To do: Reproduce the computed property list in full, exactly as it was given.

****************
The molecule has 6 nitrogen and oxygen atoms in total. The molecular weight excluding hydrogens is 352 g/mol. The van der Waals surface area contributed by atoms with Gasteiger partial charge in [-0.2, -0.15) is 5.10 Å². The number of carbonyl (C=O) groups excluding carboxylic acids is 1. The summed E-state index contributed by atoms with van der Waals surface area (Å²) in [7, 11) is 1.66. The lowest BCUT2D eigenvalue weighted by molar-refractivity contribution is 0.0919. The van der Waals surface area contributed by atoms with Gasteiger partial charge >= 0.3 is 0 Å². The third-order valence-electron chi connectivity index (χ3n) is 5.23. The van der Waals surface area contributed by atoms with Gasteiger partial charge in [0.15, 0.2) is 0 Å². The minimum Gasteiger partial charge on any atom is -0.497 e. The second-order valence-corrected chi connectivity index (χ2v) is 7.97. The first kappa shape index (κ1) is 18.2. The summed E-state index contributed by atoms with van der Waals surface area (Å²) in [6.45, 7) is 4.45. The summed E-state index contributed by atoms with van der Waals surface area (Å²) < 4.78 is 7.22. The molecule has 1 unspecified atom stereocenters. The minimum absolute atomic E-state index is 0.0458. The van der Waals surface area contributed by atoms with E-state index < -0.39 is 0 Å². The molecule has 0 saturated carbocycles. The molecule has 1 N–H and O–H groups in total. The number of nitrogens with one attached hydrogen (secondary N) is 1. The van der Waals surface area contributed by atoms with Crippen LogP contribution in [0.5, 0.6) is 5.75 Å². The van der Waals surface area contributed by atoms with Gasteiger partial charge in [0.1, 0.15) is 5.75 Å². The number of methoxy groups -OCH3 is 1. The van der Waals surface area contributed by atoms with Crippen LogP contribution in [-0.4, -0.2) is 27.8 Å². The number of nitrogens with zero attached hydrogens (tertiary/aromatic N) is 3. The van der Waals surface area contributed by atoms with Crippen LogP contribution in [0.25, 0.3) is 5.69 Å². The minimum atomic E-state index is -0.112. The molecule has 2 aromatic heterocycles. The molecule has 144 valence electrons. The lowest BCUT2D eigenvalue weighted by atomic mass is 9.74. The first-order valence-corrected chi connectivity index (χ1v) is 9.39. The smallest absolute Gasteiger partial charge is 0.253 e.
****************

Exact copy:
The molecule has 6 nitrogen and oxygen atoms in total. The molecular weight excluding hydrogens is 352 g/mol. The van der Waals surface area contributed by atoms with Gasteiger partial charge in [-0.2, -0.15) is 5.10 Å². The number of carbonyl (C=O) groups excluding carboxylic acids is 1. The summed E-state index contributed by atoms with van der Waals surface area (Å²) in [7, 11) is 1.66. The lowest BCUT2D eigenvalue weighted by molar-refractivity contribution is 0.0919. The van der Waals surface area contributed by atoms with Gasteiger partial charge >= 0.3 is 0 Å². The third-order valence-electron chi connectivity index (χ3n) is 5.23. The van der Waals surface area contributed by atoms with Gasteiger partial charge in [0.15, 0.2) is 0 Å². The minimum Gasteiger partial charge on any atom is -0.497 e. The second-order valence-corrected chi connectivity index (χ2v) is 7.97. The first kappa shape index (κ1) is 18.2. The summed E-state index contributed by atoms with van der Waals surface area (Å²) in [6.45, 7) is 4.45. The summed E-state index contributed by atoms with van der Waals surface area (Å²) < 4.78 is 7.22. The molecule has 1 unspecified atom stereocenters. The minimum absolute atomic E-state index is 0.0458. The van der Waals surface area contributed by atoms with E-state index < -0.39 is 0 Å². The molecule has 0 saturated carbocycles. The molecule has 1 N–H and O–H groups in total. The number of nitrogens with one attached hydrogen (secondary N) is 1. The van der Waals surface area contributed by atoms with Crippen LogP contribution in [0.5, 0.6) is 5.75 Å². The van der Waals surface area contributed by atoms with Gasteiger partial charge in [0.1, 0.15) is 5.75 Å². The number of methoxy groups -OCH3 is 1. The van der Waals surface area contributed by atoms with Crippen LogP contribution in [-0.4, -0.2) is 27.8 Å². The number of nitrogens with zero attached hydrogens (tertiary/aromatic N) is 3. The van der Waals surface area contributed by atoms with Crippen LogP contribution in [0.25, 0.3) is 5.69 Å². The minimum atomic E-state index is -0.112. The molecule has 2 aromatic heterocycles. The molecule has 144 valence electrons. The lowest BCUT2D eigenvalue weighted by atomic mass is 9.74. The first-order valence-corrected chi connectivity index (χ1v) is 9.39. The smallest absolute Gasteiger partial charge is 0.253 e.